Types Of Native American Jewelry By Tribe

Image of Native American Jewelry by tribe.

Growing up, my Nana (mom’s mom) had a huge collection of Native American Jewelry. Here in Arizona, it is very easy to come by. As I got older and started to learn the history of our State and the Native American Tribes that thrived here, I became curious as to which tribe made each piece that I have inherited from her. This sparked an idea for my next blog post! So, I have decided to explore some of the most well-known tribes and the beautiful jewelry they create!

Native American Silver Jewelry

Before we get into each of the tribe’s style of jewelry, I want to tell you a little history of how silver came to be one of the most recognizable and commonly used “ingredients” for Native American jewelry.

Roughly 12,000 years ago, Native Americans crafted their jewelry out of shells, stone, and other natural materials. Animal and fish bones, white rocks, corals – all of these materials could be transformed into pendants, beads for jewelry and other decorations. During this time the Native Americans used their jewelry as currency or collateral when trading with the European settlers. It was only in the 19th century that Native Americans began to incorporate silver into their craftsmanship.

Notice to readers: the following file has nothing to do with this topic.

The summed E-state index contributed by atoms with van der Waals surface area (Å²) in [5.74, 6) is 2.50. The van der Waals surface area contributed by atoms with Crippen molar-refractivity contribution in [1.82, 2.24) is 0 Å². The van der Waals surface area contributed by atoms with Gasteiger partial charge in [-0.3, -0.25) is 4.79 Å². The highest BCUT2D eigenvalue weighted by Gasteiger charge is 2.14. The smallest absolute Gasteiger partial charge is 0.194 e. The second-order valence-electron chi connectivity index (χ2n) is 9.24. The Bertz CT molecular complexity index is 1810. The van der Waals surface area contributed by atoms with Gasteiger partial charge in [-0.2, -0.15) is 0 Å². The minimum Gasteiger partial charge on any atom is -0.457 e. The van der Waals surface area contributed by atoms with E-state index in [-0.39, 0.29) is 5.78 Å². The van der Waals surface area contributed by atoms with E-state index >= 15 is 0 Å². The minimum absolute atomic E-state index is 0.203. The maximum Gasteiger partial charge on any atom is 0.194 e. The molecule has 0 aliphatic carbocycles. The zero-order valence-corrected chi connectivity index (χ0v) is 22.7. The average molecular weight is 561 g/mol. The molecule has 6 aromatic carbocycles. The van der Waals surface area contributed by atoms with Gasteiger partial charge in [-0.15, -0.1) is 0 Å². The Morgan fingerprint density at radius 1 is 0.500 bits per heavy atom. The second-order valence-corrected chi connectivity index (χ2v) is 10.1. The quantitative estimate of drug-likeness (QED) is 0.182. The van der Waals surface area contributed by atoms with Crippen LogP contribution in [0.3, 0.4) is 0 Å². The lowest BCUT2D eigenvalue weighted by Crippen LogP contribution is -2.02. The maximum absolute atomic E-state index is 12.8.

The first Native American silversmith was a man named Atsidi Sani who came from the Navajo tribe. Sometime in the 1850’s, he learned his craft from a Mexican man, Nakai Tsosi, to make harnesses for trade. As a silversmith, Atsidi Sani’s most magnificent works were conchos, bracelets and a variety of other jewelry. He eventually passed his knowledge to his four sons and even became a professional teacher of the craft.